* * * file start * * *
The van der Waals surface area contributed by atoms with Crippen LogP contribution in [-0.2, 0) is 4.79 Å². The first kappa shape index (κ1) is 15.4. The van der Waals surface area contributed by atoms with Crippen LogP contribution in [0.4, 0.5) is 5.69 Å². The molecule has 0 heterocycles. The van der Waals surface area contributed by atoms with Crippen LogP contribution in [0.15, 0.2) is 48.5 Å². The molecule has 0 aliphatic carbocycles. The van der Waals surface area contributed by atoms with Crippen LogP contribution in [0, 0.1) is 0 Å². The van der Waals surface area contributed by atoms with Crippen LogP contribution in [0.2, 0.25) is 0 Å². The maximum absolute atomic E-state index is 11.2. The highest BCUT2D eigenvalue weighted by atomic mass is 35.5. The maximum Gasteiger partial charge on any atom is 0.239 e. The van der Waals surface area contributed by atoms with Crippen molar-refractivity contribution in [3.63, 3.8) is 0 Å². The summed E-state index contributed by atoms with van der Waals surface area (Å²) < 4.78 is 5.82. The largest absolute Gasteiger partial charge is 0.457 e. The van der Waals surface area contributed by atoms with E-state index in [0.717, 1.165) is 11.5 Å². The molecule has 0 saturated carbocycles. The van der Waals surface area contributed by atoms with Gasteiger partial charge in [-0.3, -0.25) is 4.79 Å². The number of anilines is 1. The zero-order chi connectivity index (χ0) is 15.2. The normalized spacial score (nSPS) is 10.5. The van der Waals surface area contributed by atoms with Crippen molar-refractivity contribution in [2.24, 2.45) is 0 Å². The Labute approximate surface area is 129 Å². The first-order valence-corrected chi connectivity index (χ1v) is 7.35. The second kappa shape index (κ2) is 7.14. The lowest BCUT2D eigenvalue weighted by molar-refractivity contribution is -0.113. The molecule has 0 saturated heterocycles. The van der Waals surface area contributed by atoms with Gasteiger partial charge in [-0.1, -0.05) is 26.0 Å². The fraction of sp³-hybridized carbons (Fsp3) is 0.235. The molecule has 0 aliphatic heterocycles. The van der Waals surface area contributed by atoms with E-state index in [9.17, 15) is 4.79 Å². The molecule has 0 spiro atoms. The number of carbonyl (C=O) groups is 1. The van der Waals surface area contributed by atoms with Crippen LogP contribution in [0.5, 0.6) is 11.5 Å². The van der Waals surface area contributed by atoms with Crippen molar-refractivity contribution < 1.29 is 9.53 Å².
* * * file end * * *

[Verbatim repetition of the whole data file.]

The van der Waals surface area contributed by atoms with Crippen LogP contribution in [-0.2, 0) is 4.79 Å². The first kappa shape index (κ1) is 15.4. The van der Waals surface area contributed by atoms with Crippen LogP contribution in [0.4, 0.5) is 5.69 Å². The molecule has 0 heterocycles. The van der Waals surface area contributed by atoms with Crippen LogP contribution in [0.15, 0.2) is 48.5 Å². The molecule has 0 aliphatic carbocycles. The van der Waals surface area contributed by atoms with Crippen LogP contribution in [0, 0.1) is 0 Å². The van der Waals surface area contributed by atoms with Crippen LogP contribution in [0.2, 0.25) is 0 Å². The maximum absolute atomic E-state index is 11.2. The highest BCUT2D eigenvalue weighted by atomic mass is 35.5. The maximum Gasteiger partial charge on any atom is 0.239 e. The van der Waals surface area contributed by atoms with Crippen molar-refractivity contribution in [3.63, 3.8) is 0 Å². The summed E-state index contributed by atoms with van der Waals surface area (Å²) < 4.78 is 5.82. The largest absolute Gasteiger partial charge is 0.457 e. The van der Waals surface area contributed by atoms with E-state index in [0.717, 1.165) is 11.5 Å². The molecule has 0 saturated carbocycles. The van der Waals surface area contributed by atoms with Gasteiger partial charge in [-0.3, -0.25) is 4.79 Å². The number of anilines is 1. The zero-order chi connectivity index (χ0) is 15.2. The normalized spacial score (nSPS) is 10.5. The van der Waals surface area contributed by atoms with Crippen molar-refractivity contribution in [2.24, 2.45) is 0 Å². The Labute approximate surface area is 129 Å². The first-order valence-corrected chi connectivity index (χ1v) is 7.35. The second kappa shape index (κ2) is 7.14. The lowest BCUT2D eigenvalue weighted by molar-refractivity contribution is -0.113. The molecule has 0 saturated heterocycles. The van der Waals surface area contributed by atoms with Gasteiger partial charge in [-0.1, -0.05) is 26.0 Å². The fraction of sp³-hybridized carbons (Fsp3) is 0.235. The molecule has 0 aliphatic heterocycles. The van der Waals surface area contributed by atoms with E-state index in [9.17, 15) is 4.79 Å². The molecule has 0 spiro atoms. The number of carbonyl (C=O) groups is 1. The van der Waals surface area contributed by atoms with Crippen LogP contribution in [0.5, 0.6) is 11.5 Å². The van der Waals surface area contributed by atoms with Crippen molar-refractivity contribution < 1.29 is 9.53 Å².